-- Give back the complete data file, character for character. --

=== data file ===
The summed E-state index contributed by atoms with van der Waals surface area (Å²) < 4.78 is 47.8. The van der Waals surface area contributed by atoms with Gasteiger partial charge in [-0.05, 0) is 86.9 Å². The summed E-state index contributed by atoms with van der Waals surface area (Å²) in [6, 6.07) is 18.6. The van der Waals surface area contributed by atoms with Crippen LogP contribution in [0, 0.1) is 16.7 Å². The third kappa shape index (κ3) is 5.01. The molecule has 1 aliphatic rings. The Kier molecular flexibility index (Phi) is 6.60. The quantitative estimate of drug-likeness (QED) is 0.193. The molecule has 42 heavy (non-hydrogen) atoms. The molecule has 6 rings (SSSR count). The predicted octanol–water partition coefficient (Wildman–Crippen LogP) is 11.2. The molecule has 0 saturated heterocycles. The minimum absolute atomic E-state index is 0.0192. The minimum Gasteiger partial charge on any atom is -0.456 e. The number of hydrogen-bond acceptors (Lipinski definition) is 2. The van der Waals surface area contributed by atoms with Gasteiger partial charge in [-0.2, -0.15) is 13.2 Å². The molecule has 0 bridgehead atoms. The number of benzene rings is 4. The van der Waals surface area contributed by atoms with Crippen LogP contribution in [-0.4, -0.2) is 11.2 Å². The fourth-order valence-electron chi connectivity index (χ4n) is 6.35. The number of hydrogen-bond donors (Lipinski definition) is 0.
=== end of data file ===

The summed E-state index contributed by atoms with van der Waals surface area (Å²) < 4.78 is 47.8. The van der Waals surface area contributed by atoms with Gasteiger partial charge in [-0.05, 0) is 86.9 Å². The summed E-state index contributed by atoms with van der Waals surface area (Å²) in [6, 6.07) is 18.6. The van der Waals surface area contributed by atoms with Crippen LogP contribution in [0, 0.1) is 16.7 Å². The third kappa shape index (κ3) is 5.01. The molecule has 1 aliphatic rings. The Kier molecular flexibility index (Phi) is 6.60. The quantitative estimate of drug-likeness (QED) is 0.193. The molecule has 42 heavy (non-hydrogen) atoms. The molecule has 6 rings (SSSR count). The predicted octanol–water partition coefficient (Wildman–Crippen LogP) is 11.2. The molecule has 0 saturated heterocycles. The minimum absolute atomic E-state index is 0.0192. The minimum Gasteiger partial charge on any atom is -0.456 e. The number of hydrogen-bond acceptors (Lipinski definition) is 2. The van der Waals surface area contributed by atoms with Gasteiger partial charge in [-0.2, -0.15) is 13.2 Å². The molecule has 0 bridgehead atoms. The number of benzene rings is 4. The van der Waals surface area contributed by atoms with Crippen LogP contribution in [-0.4, -0.2) is 11.2 Å². The fourth-order valence-electron chi connectivity index (χ4n) is 6.35. The number of hydrogen-bond donors (Lipinski definition) is 0.